Lancashire MPs divided on Brexit

British Prime Minister David Cameron  announced  a referendum date after negotiations  in Brussels.

British Prime Minister David Cameron announced a referendum date after negotiations in Brussels.

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WILL they love it or leave it? The great Brexit debate is set to divide our county’s MPs every bit as much as it will split their constituents.

As the countdown began to the June 23 referendum day, when UK voters will decide whether Britain stays in the European Union or goes it alone, we asked our local MPs which side of the fence they will be on.

Preston’s Labour MP Mark Hendrick, who served as Euro MP for Lancashire Central for five years from 1994, will be campaigning for a stay vote.

He said: “I’m very strongly in favour of continued membership. I’ve seen first hand how institutions like the European Commission, the Council of Ministers and the Court of Justice operate. They are very very important and progressive institutions.”

Arguing that the ability to act “collectively and cooperatively” brings benefits both environmental and economic benefits he said: ”Pollution doesn’t respect national boundaries ... it floats through rivers and air from one country to another.”

He said membership brought access to 500 million potential customers rather than 60 million in the U.K. but it was probable tariffs and quotas would be imposed if Britain left, limiting what the UK could and couldn’t sell.

Mr Hendrick continued: “There are two million Britons working in other European countries and a similar number from other parts of Europe working in the UK - that’s one of the benefits. British people can work in other coutries.”

Illegal immigration happened whether or not countries belong to the EU, he said, adding:”Norway and Switzerland have the same problem with illegal immigrants.”

With Conservatives given a free vote some of the county’s Tory MPs have yet to make up their minds.

But for Nigel Evans, confirmed Eurosceptic and Conservative MP for Ribble Valley, the vote on June 23 will be “Independence Day.”

He said: “I am definitely voting to leave the E.U. People send me to Westminster to legislate. If they don’t like what I or the government are doing they’ve got the opportunity to get rid of us, The EU is undemocratic - it’s remote. If people don’t like what the EU does they’ve just got to take more of it. As a country that has a proud tradition of democracy the EU really runs counter to it for me. I also believe we should be trading far more with the rest of the world not just with the EU.”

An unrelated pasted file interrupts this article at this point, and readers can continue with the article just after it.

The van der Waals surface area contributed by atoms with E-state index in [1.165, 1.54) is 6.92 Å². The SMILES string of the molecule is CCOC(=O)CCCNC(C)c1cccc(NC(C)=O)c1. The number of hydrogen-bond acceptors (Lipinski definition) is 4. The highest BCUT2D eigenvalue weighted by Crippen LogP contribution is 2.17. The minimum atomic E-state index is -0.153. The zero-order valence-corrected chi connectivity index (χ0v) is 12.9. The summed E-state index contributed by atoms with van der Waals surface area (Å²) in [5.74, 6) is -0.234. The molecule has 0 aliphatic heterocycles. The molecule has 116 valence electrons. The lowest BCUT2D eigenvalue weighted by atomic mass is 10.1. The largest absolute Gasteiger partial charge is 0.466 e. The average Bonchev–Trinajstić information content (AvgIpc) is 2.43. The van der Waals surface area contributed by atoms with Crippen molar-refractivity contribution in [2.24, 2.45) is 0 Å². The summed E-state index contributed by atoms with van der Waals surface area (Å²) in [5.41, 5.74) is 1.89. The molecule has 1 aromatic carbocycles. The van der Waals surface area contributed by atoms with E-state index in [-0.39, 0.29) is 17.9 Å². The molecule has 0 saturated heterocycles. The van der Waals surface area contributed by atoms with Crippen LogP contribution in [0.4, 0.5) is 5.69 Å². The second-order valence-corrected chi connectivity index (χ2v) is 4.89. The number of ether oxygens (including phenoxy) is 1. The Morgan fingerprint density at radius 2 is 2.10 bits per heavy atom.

Another crucial issue for the MP is border control and combating the threat of terrorism. He said “Over one million migrants have come into mainland Europe in the last year alone. Intelligence sources say that 5,000 of those are jihadists. I want total control of who comes into the UK.. I want to make sure those jihadists don’t cross into the UK. They’ve got into Belgium and France.”

He argued that once settled in mainland Europe such immigrants would gain passports and then be free to move to the UK “with nothing to stop them”.

Fylde Tory MP Mark Menzies has not yet decided which way he will vote, but said: “As someone who represents a constituency in which many people are involved in the construction of BAE Systems’ Eurofighter Typhoon, I am keenly aware of the economic importance of business links with the continent. The ink is not yet fully dried on the Prime Minister’s agreement and I want to take more time to consider what implications a decision to leave the EU would have for businesses and communities in Fylde.”

He had, he said voted in favour of an in/out referendum on the EU because: “I believed it was right for the people of Fylde, and the entire United Kingdom, to make this decision.”

Paul Maynard, Tory MP for Blackpool North and Cleveleys, is also in the undecided camp. He said he is “reading very carefully all the details and listening to the debate and (I) hope to reach a decision by the end of the week.”

Meanwhile Tory Northern Ireland minister Ben Wallace, MP for Wyre and Preston North, was re-tweeting pro-European contributions to the debate yesterday. For Cat Smith, Labour MP for Lancaster and Fleetwood it will be a “yes” vote to stay , but she stressed she is in favour of a Europe which “works for our working people not just big business. I do want to see reform.”

Seema Kennedy, MP for South Ribble intends to inform her local Conservative Association members first of her decision.

West Lancashire’s Labour MP Rosie Cooper backed having a referendum in a 2011 vote, but is against leaving Europe. She said:“I am a pro-European and believe that our economic future lies with Europe. Ahead of the referendum we need to consider the security of jobs, growth and investment along with the protection of workers and consumer rights. For some time it has been evident there is significant disillusionment amongst people and the British people wanted an opportunity to have their say. It was for this reason that I voted in support of a referendum.”

David Morris, Tory MP for Morecambe and Lunesdale and Blackpool South Labour MP Gordon Marsden were not available for comment.